- After long deliberation, Sprint has decided not to pursue the T-Mobile acquisition anticipating a lengthy regulatory review.
- Sprint lost about 3.5 million postpaid customers over the last 24 months. In the last six quarters, it lost 2.8 million postpaid customers.
- RootMetrics wireless network quality ranking for the first half of 2014 shows Sprint has fallen behind T-Mobile and now is in the fourth place among the national wireless carriers.
- Sprint recently announced new pricing plan for families, new pricing for other categories are expected to follow.
- Sprint is planning to offer low price plans and lower cost smartphones while featuring larger data allotments.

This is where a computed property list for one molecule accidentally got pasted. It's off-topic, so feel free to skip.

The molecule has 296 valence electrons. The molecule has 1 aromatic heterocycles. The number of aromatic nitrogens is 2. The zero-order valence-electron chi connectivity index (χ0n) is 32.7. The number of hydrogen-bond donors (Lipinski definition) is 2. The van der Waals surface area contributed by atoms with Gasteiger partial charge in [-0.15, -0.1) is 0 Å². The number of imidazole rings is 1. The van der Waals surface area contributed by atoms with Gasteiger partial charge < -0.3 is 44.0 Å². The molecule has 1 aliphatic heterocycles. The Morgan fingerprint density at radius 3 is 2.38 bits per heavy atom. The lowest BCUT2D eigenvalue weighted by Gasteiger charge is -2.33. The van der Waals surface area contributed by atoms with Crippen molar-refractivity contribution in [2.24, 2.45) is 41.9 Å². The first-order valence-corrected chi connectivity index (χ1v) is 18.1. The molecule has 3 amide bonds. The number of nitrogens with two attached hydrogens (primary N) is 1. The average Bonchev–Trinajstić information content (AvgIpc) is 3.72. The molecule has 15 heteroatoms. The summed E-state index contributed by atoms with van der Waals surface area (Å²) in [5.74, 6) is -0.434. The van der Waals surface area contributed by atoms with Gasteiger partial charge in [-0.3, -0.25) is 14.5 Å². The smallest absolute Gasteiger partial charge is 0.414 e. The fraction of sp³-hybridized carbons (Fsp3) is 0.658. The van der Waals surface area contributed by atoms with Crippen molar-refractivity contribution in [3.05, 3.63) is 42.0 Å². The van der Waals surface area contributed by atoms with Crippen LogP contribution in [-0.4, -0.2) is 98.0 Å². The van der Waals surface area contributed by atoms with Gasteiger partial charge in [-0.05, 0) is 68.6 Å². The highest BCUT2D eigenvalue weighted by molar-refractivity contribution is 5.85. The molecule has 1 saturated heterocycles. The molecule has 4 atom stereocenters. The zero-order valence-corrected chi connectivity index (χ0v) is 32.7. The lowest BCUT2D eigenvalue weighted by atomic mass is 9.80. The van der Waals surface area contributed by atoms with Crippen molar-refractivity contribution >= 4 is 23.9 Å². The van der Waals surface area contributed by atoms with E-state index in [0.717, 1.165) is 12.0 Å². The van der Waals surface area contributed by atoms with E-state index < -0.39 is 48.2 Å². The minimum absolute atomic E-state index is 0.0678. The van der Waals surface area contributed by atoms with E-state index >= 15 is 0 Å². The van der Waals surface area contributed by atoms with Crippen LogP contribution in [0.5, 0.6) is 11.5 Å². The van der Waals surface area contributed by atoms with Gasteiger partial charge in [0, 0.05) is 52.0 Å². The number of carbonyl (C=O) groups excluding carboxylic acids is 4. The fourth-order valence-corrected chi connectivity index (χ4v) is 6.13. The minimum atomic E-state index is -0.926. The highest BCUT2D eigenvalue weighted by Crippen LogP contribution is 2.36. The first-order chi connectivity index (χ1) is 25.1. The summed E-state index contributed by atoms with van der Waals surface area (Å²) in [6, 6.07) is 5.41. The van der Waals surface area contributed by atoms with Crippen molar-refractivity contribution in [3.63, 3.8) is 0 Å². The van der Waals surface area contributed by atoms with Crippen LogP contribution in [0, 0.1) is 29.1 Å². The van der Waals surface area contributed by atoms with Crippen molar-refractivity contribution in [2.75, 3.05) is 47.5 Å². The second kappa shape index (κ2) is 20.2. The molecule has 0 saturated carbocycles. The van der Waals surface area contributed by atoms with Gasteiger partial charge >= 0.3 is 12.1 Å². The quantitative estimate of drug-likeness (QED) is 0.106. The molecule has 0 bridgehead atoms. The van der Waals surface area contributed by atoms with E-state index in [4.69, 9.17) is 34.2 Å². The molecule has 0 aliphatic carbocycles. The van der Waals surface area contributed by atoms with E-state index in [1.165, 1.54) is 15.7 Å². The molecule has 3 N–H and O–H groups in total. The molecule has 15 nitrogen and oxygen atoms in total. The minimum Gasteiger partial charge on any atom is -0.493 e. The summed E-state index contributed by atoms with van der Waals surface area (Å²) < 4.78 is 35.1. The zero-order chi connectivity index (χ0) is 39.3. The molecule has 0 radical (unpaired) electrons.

- The move seems to me like a Hail Mary pass, designed to help the struggling company retain subscribers and compete against larger rivals.
- I predicted that Sprint would have to do something to retain subscribers or risk being acquired by a larger company, but I thought the company would acquire smaller carriers.
- Trying to compete on cost against larger companies is a risky move. It could leave Sprint with smaller margins, less profit, and more vulnerable than ever to takeover.
- Sprint ending the pursuit of the T-Mobile merger crushed the stock.
- Management suggests disruptive pricing to hit markets next week.
- Lack of consistent profits and a high debt load question the suggested pricing plans.
Tue, Nov. 18, 2:42 AM
- In another attempt to turn around the country's struggling, third-place wireless carrier, Sprint’s (NYSE:S) new CEO Marcelo Claure is shuffling the company's top execs.